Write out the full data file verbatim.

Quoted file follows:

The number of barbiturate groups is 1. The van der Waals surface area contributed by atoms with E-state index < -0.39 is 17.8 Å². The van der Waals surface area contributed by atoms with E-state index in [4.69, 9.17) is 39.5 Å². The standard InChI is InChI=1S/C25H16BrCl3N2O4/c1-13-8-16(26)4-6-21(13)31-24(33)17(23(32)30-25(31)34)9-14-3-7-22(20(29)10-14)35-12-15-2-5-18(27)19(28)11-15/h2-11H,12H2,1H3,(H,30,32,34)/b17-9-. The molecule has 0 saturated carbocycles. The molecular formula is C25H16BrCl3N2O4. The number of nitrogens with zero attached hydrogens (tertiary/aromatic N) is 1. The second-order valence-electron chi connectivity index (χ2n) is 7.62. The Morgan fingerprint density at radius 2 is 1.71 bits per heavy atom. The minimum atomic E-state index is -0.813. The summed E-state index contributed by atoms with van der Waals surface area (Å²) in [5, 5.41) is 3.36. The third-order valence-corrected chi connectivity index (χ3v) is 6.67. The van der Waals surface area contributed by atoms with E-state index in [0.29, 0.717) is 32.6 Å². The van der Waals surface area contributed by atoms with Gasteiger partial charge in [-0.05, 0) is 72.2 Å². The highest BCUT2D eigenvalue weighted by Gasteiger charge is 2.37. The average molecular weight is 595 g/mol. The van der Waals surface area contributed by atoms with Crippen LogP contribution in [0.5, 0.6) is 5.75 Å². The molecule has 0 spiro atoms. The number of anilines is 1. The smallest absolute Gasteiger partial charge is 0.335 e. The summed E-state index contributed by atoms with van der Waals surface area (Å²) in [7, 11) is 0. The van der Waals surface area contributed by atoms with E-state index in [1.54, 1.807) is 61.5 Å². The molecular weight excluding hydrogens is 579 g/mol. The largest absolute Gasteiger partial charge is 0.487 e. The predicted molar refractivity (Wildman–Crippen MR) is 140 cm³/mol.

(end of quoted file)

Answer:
The number of barbiturate groups is 1. The van der Waals surface area contributed by atoms with E-state index < -0.39 is 17.8 Å². The van der Waals surface area contributed by atoms with E-state index in [4.69, 9.17) is 39.5 Å². The standard InChI is InChI=1S/C25H16BrCl3N2O4/c1-13-8-16(26)4-6-21(13)31-24(33)17(23(32)30-25(31)34)9-14-3-7-22(20(29)10-14)35-12-15-2-5-18(27)19(28)11-15/h2-11H,12H2,1H3,(H,30,32,34)/b17-9-. The molecule has 0 saturated carbocycles. The molecular formula is C25H16BrCl3N2O4. The number of nitrogens with zero attached hydrogens (tertiary/aromatic N) is 1. The second-order valence-electron chi connectivity index (χ2n) is 7.62. The Morgan fingerprint density at radius 2 is 1.71 bits per heavy atom. The minimum atomic E-state index is -0.813. The summed E-state index contributed by atoms with van der Waals surface area (Å²) in [5, 5.41) is 3.36. The third-order valence-corrected chi connectivity index (χ3v) is 6.67. The van der Waals surface area contributed by atoms with E-state index in [0.29, 0.717) is 32.6 Å². The van der Waals surface area contributed by atoms with Gasteiger partial charge in [-0.05, 0) is 72.2 Å². The highest BCUT2D eigenvalue weighted by Gasteiger charge is 2.37. The average molecular weight is 595 g/mol. The van der Waals surface area contributed by atoms with Crippen LogP contribution in [0.5, 0.6) is 5.75 Å². The molecule has 0 spiro atoms. The number of anilines is 1. The smallest absolute Gasteiger partial charge is 0.335 e. The summed E-state index contributed by atoms with van der Waals surface area (Å²) in [7, 11) is 0. The van der Waals surface area contributed by atoms with E-state index in [1.54, 1.807) is 61.5 Å². The molecular weight excluding hydrogens is 579 g/mol. The largest absolute Gasteiger partial charge is 0.487 e. The predicted molar refractivity (Wildman–Crippen MR) is 140 cm³/mol.